The Arduino code included in there lets you enter the number of steps from the serial console to control the stepper. Once you determine the number of steps between positions, then you can create the code to move to that position when a button is pressed. You likely need to know where the table is now and therefore how many steps and in which direction it needs to go to get to the new position then feed that number of steps to the stepper motor. If you are using the current hardware, you will need to figure out what I/O pins the stepper controller uses and probably modify the Arduino code to make their I/O pins match the ones your controller is using.

edit: A late thought, check if the unit has limit switches to prevent the table from going to far! It is easy to make a mistake in software and tell the stepper to go to far. Without a limit switch you may damage the table. If there aren’t limit switches already installed, I would advise adding two of these


The power to the stepper motor connects to the NC (normally closed) contact. If the table gets too near the edge due to a software error, the switch will trip and remove the power from the stepper to prevent damage to the table.


Hi Peter I will follow up your links and do some learning. There are so many articles that I get confused with them all, but I will now use your recommended articles etc. I live here in New Zealand and it 9.15 am approx on Sunday.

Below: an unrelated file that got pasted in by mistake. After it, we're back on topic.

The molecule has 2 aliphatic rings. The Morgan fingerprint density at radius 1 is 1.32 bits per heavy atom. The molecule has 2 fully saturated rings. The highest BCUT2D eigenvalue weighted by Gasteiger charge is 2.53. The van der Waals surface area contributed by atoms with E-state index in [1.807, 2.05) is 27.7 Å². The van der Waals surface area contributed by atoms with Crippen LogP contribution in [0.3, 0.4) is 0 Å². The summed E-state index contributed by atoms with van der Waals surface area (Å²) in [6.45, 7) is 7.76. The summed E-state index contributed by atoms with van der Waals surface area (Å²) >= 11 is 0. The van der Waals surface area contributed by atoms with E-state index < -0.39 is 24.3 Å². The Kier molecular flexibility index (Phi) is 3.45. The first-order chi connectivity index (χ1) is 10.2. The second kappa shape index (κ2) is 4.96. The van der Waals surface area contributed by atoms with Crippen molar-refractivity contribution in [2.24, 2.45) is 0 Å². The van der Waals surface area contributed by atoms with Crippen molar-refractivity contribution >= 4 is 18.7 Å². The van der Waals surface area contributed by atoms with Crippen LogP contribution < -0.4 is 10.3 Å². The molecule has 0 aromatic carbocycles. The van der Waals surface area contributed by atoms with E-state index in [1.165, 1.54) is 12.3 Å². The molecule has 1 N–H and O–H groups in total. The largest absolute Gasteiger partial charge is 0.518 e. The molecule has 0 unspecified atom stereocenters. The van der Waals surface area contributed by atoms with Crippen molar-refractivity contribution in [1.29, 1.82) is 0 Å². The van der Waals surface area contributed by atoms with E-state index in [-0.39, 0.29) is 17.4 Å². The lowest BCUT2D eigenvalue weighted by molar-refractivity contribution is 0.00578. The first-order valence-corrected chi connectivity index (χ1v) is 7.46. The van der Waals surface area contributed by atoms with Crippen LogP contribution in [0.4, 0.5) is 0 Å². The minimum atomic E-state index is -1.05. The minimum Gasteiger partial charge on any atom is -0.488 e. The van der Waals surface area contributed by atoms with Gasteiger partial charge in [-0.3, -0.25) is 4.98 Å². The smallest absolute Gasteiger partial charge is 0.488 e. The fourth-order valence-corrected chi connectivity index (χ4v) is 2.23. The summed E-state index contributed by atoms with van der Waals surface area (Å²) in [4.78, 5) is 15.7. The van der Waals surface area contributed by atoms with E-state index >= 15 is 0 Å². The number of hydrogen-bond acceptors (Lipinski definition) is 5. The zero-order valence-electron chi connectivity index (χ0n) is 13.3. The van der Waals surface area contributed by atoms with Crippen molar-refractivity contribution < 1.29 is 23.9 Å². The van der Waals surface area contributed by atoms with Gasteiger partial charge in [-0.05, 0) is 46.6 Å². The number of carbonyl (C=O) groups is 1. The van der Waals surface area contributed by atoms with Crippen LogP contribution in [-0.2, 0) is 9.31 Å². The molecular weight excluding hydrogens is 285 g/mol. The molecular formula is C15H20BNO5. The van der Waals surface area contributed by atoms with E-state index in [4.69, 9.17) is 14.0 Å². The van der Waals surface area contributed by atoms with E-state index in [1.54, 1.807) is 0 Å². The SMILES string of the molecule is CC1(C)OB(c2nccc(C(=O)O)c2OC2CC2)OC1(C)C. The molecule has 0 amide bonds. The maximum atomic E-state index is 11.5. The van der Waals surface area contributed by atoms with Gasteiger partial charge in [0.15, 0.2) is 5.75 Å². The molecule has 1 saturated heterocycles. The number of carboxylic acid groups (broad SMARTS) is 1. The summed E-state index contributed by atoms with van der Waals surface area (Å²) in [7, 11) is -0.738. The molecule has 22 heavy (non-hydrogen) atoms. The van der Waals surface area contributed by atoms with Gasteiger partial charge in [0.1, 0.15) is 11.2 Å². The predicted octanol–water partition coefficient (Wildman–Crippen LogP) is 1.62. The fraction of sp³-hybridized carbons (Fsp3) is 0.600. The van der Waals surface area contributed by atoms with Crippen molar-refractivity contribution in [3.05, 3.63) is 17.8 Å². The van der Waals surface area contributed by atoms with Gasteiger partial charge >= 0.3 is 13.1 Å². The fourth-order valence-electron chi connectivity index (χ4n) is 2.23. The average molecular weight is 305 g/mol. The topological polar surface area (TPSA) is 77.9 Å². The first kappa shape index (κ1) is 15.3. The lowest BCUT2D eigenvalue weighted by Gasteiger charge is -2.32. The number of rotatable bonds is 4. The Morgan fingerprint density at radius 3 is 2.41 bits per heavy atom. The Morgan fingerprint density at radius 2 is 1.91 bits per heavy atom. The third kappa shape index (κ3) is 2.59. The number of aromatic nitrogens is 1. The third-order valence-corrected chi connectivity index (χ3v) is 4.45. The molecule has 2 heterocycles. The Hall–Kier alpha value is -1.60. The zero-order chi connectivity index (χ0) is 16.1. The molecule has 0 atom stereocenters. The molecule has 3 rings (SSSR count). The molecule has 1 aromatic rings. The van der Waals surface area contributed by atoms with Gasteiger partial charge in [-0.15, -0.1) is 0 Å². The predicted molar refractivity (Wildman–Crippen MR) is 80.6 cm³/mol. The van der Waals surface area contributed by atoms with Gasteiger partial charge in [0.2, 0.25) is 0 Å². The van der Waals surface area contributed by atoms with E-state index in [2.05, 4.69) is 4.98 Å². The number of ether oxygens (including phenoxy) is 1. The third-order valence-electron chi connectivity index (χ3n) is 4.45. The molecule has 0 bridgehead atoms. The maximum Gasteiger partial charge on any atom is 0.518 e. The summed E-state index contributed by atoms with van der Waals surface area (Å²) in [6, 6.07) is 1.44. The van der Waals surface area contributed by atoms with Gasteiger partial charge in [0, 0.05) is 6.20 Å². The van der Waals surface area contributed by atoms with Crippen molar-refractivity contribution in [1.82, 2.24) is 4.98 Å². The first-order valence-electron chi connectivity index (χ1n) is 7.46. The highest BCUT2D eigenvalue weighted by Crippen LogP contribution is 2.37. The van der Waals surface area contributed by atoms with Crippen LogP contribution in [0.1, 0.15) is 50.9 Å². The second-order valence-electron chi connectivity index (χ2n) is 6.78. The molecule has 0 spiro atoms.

Thanks (will probably return with some more questions!!)


I’m on the west coast of Canada so it is Saturday afternoon here. If you can get one easily, one of the stepper motor/driver boards such as the one in the ebay post may be a good investment. They are only a couple of bucks on ebay (but delivery is usually a month or more here.) There may be a local store near you that has them at higher cost but shorter delivery time. That would give you a test platform to figure out about driving stepper motors without risking the (probably expensive!) transfer table and experiment with limit switches which are good insurance in any case. By all means if you have questions feel free to ask.